Light Yeah, and I’ve seen some of their public service announcements still out there. Some local television stations…

O’Reilly: Yeah, they almost have $1 billion. They’ve given about 55 percent of that to the families. And they’ve got 45 percent, you know, earning enormous amount of interest in the bank.

Now again, I’m not begrudging them for doing that. It looks to me like they have righted the aircraft carrier, as you put it, that they’re organized now, their data base is there now, and that the people who need money have gotten the money.

And they have actually said we have enough. We have enough. Even though as you said, they’re still asking for it. I don’t know what that’s all about. But I’m not as confident as you are. And I’ll tell you why, Mr. Light.

I’m not as confident as you are about their total change of direction and all of a sudden their eyes are open.

Light: Right.

O’Reilly: Because when we call them to ask them a question, we still run into an unbelievable bureaucracy, who you know, don’t really want to tell us what we want to know. We have to pry it out of them.

Light: I don’t doubt it. I mean, I think this is a very large, very bureaucratic organization that needs to go through a fundamental, cultural change in order to right itself.

But I do believe that they’re headed in the right direction. I think the Red Cross story at the end of the day is one about the need to invest in the organization, the training, the staffing, of big agencies on which we rely. And I think that story is one that has yet to be told in its full…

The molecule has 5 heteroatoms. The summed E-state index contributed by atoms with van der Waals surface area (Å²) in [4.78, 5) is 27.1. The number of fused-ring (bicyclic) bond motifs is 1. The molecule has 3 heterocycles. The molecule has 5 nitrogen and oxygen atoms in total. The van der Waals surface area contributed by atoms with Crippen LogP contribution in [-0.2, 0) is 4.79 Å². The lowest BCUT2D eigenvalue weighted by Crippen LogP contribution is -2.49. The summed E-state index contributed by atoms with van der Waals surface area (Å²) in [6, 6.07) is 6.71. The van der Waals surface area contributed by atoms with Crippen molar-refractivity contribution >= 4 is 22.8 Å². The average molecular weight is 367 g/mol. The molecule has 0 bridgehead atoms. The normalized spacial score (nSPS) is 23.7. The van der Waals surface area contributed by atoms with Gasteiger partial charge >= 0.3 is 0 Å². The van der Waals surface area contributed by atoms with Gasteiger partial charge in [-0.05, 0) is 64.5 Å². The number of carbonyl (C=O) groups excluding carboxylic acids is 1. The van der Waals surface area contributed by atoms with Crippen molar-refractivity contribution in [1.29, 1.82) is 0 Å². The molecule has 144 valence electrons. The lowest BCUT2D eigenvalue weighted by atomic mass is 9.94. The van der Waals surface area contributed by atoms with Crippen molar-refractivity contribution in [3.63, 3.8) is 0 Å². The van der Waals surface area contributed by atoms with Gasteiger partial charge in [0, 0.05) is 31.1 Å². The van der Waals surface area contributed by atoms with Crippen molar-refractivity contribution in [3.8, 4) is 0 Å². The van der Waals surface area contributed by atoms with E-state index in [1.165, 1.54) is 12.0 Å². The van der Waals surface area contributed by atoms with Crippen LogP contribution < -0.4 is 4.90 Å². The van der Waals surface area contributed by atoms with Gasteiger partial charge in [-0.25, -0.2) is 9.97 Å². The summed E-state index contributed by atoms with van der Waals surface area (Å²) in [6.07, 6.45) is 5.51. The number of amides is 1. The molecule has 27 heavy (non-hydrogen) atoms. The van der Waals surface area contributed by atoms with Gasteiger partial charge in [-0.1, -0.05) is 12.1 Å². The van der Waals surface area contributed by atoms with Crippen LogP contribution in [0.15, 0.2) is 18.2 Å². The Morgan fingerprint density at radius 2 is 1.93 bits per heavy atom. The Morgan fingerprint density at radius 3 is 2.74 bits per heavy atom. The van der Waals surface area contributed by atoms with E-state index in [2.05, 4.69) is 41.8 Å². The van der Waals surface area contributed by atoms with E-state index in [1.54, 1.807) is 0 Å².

O’Reilly: But it has to be also a story about a point of view on the organization. If the organization is mired down in you can’t sing “God Bless America,” that’s never going to work. They’re never going to get it, because that’s stupid.

Light: Well, the Red Cross is certainly in a period of great challenge and under a great deal of pressure. I mean…

O’Reilly: Am I responsible for all this, Mr. Light?

Light: I’d say that you get a lot of responsibility for having pushed this issue forward.

O’Reilly: All right, you know what? I don’t feel bad.

Light: I don’t think you should.

O’Reilly: I think the organization needed to be turned upside down, because as I said in the “Talking Points” memo, we need the Red Cross. But I think it’s got a long way to go. And…

Light: Right. You know, I want to invite you to continue to work on the issue of building the administrative capacity of these organizations. Keep pushing on the issue.

O’Reilly: I will. I mean, we’re going to do a thing on their salaries. I mean, these guys are making, some of them, $400,000 a year. I don’t know if this is, you know, in a nonprofit—I don’t know. We’ll see.

Light: Well, but take a look at the issue of how their computers work. Take a look at the issue of how they’re structured. Keep pushing on improving capacity.

O’Reilly: All right. I will, Mr. Light. And we thank you very much.

Upcoming special prosecutor Robert Ray has issued his final report on Whitewater. It says the Clintons did not tell the truth. We’ll hear about it in a moment.